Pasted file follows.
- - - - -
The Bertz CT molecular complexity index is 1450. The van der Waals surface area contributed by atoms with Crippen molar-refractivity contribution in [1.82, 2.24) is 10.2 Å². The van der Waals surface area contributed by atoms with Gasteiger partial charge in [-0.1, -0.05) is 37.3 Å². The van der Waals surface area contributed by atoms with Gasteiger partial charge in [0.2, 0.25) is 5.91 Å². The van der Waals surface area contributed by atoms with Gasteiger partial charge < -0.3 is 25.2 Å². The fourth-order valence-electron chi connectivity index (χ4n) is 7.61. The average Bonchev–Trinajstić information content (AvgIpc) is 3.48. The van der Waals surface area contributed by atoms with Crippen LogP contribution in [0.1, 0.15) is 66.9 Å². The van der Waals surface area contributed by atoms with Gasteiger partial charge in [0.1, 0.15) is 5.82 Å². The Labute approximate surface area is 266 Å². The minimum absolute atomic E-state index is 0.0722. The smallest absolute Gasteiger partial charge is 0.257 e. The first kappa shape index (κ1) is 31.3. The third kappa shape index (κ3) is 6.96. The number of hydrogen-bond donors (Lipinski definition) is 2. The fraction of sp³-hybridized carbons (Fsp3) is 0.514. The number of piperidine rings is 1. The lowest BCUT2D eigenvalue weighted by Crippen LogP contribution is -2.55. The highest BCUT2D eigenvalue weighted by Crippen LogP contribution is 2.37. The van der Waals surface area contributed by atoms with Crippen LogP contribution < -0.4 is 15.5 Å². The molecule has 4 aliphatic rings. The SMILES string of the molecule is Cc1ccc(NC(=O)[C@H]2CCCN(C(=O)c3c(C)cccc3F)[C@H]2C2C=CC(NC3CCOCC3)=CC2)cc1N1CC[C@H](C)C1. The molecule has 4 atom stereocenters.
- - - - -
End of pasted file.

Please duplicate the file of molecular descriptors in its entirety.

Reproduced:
The Bertz CT molecular complexity index is 1450. The van der Waals surface area contributed by atoms with Crippen molar-refractivity contribution in [1.82, 2.24) is 10.2 Å². The van der Waals surface area contributed by atoms with Gasteiger partial charge in [-0.1, -0.05) is 37.3 Å². The van der Waals surface area contributed by atoms with Gasteiger partial charge in [0.2, 0.25) is 5.91 Å². The van der Waals surface area contributed by atoms with Gasteiger partial charge < -0.3 is 25.2 Å². The fourth-order valence-electron chi connectivity index (χ4n) is 7.61. The average Bonchev–Trinajstić information content (AvgIpc) is 3.48. The van der Waals surface area contributed by atoms with Crippen LogP contribution in [0.1, 0.15) is 66.9 Å². The van der Waals surface area contributed by atoms with Gasteiger partial charge in [0.1, 0.15) is 5.82 Å². The Labute approximate surface area is 266 Å². The minimum absolute atomic E-state index is 0.0722. The smallest absolute Gasteiger partial charge is 0.257 e. The first kappa shape index (κ1) is 31.3. The third kappa shape index (κ3) is 6.96. The number of hydrogen-bond donors (Lipinski definition) is 2. The fraction of sp³-hybridized carbons (Fsp3) is 0.514. The number of piperidine rings is 1. The lowest BCUT2D eigenvalue weighted by Crippen LogP contribution is -2.55. The highest BCUT2D eigenvalue weighted by Crippen LogP contribution is 2.37. The van der Waals surface area contributed by atoms with Crippen LogP contribution < -0.4 is 15.5 Å². The molecule has 4 aliphatic rings. The SMILES string of the molecule is Cc1ccc(NC(=O)[C@H]2CCCN(C(=O)c3c(C)cccc3F)[C@H]2C2C=CC(NC3CCOCC3)=CC2)cc1N1CC[C@H](C)C1. The molecule has 4 atom stereocenters.